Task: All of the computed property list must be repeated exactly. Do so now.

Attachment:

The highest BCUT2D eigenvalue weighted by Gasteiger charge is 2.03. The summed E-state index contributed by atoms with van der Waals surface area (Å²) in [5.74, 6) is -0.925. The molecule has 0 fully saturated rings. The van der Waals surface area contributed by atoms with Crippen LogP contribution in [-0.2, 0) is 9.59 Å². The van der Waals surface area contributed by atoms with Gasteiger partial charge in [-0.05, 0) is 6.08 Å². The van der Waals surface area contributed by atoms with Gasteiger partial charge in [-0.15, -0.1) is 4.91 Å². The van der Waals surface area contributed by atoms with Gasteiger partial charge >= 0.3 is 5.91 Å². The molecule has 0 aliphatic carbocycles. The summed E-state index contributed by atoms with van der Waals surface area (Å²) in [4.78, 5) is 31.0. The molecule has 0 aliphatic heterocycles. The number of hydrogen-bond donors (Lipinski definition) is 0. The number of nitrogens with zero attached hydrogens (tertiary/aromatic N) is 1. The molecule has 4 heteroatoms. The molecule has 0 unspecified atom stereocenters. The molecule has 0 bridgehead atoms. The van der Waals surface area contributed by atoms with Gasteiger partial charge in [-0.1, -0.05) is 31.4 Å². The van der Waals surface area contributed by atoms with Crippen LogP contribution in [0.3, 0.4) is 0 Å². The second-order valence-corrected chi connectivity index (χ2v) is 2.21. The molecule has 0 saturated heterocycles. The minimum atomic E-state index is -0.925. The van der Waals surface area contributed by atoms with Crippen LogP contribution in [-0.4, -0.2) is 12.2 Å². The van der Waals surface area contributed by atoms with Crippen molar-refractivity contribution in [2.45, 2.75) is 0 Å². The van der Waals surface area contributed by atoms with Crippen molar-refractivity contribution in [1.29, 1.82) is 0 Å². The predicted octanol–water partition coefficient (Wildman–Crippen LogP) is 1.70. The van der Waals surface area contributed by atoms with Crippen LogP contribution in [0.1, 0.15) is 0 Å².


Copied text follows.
The highest BCUT2D eigenvalue weighted by Gasteiger charge is 2.03. The summed E-state index contributed by atoms with van der Waals surface area (Å²) in [5.74, 6) is -0.925. The molecule has 0 fully saturated rings. The van der Waals surface area contributed by atoms with Crippen LogP contribution in [-0.2, 0) is 9.59 Å². The van der Waals surface area contributed by atoms with Gasteiger partial charge in [-0.05, 0) is 6.08 Å². The van der Waals surface area contributed by atoms with Gasteiger partial charge in [-0.15, -0.1) is 4.91 Å². The van der Waals surface area contributed by atoms with Gasteiger partial charge >= 0.3 is 5.91 Å². The molecule has 0 aliphatic carbocycles. The summed E-state index contributed by atoms with van der Waals surface area (Å²) in [4.78, 5) is 31.0. The molecule has 0 aliphatic heterocycles. The number of hydrogen-bond donors (Lipinski definition) is 0. The number of nitrogens with zero attached hydrogens (tertiary/aromatic N) is 1. The molecule has 4 heteroatoms. The molecule has 0 unspecified atom stereocenters. The molecule has 0 bridgehead atoms. The van der Waals surface area contributed by atoms with Gasteiger partial charge in [-0.1, -0.05) is 31.4 Å². The van der Waals surface area contributed by atoms with Crippen LogP contribution in [0.3, 0.4) is 0 Å². The second-order valence-corrected chi connectivity index (χ2v) is 2.21. The molecule has 0 saturated heterocycles. The minimum atomic E-state index is -0.925. The van der Waals surface area contributed by atoms with Crippen LogP contribution in [-0.4, -0.2) is 12.2 Å². The van der Waals surface area contributed by atoms with Crippen molar-refractivity contribution in [2.45, 2.75) is 0 Å². The van der Waals surface area contributed by atoms with Crippen molar-refractivity contribution in [1.29, 1.82) is 0 Å². The predicted octanol–water partition coefficient (Wildman–Crippen LogP) is 1.70. The van der Waals surface area contributed by atoms with Crippen LogP contribution in [0.1, 0.15) is 0 Å².